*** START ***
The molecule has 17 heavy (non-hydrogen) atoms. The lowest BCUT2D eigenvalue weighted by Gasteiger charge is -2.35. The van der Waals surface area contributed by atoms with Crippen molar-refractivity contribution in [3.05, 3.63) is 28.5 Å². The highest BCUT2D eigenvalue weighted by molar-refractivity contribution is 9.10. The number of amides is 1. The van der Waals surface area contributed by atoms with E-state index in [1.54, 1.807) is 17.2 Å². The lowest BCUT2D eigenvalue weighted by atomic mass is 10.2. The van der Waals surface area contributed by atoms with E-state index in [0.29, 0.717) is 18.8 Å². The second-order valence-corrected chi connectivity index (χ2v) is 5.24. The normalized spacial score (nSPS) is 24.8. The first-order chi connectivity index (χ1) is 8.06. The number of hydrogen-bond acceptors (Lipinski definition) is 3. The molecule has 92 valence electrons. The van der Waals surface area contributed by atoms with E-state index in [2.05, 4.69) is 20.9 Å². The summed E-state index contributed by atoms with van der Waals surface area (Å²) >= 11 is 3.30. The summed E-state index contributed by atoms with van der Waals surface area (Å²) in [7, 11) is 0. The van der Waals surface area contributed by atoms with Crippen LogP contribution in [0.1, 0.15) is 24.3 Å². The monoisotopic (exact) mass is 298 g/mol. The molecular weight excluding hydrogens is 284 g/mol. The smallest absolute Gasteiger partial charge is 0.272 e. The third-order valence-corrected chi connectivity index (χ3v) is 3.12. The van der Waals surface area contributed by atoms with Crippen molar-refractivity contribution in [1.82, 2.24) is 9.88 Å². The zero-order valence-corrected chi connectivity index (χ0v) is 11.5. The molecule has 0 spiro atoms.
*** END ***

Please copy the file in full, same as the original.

The molecule has 17 heavy (non-hydrogen) atoms. The lowest BCUT2D eigenvalue weighted by Gasteiger charge is -2.35. The van der Waals surface area contributed by atoms with Crippen molar-refractivity contribution in [3.05, 3.63) is 28.5 Å². The highest BCUT2D eigenvalue weighted by molar-refractivity contribution is 9.10. The number of amides is 1. The van der Waals surface area contributed by atoms with E-state index in [1.54, 1.807) is 17.2 Å². The lowest BCUT2D eigenvalue weighted by atomic mass is 10.2. The van der Waals surface area contributed by atoms with E-state index in [0.29, 0.717) is 18.8 Å². The second-order valence-corrected chi connectivity index (χ2v) is 5.24. The normalized spacial score (nSPS) is 24.8. The first-order chi connectivity index (χ1) is 8.06. The number of hydrogen-bond acceptors (Lipinski definition) is 3. The molecule has 92 valence electrons. The van der Waals surface area contributed by atoms with E-state index in [2.05, 4.69) is 20.9 Å². The summed E-state index contributed by atoms with van der Waals surface area (Å²) >= 11 is 3.30. The summed E-state index contributed by atoms with van der Waals surface area (Å²) in [7, 11) is 0. The van der Waals surface area contributed by atoms with Crippen LogP contribution in [0.1, 0.15) is 24.3 Å². The monoisotopic (exact) mass is 298 g/mol. The molecular weight excluding hydrogens is 284 g/mol. The smallest absolute Gasteiger partial charge is 0.272 e. The third-order valence-corrected chi connectivity index (χ3v) is 3.12. The van der Waals surface area contributed by atoms with Crippen molar-refractivity contribution in [1.82, 2.24) is 9.88 Å². The zero-order valence-corrected chi connectivity index (χ0v) is 11.5. The molecule has 0 spiro atoms.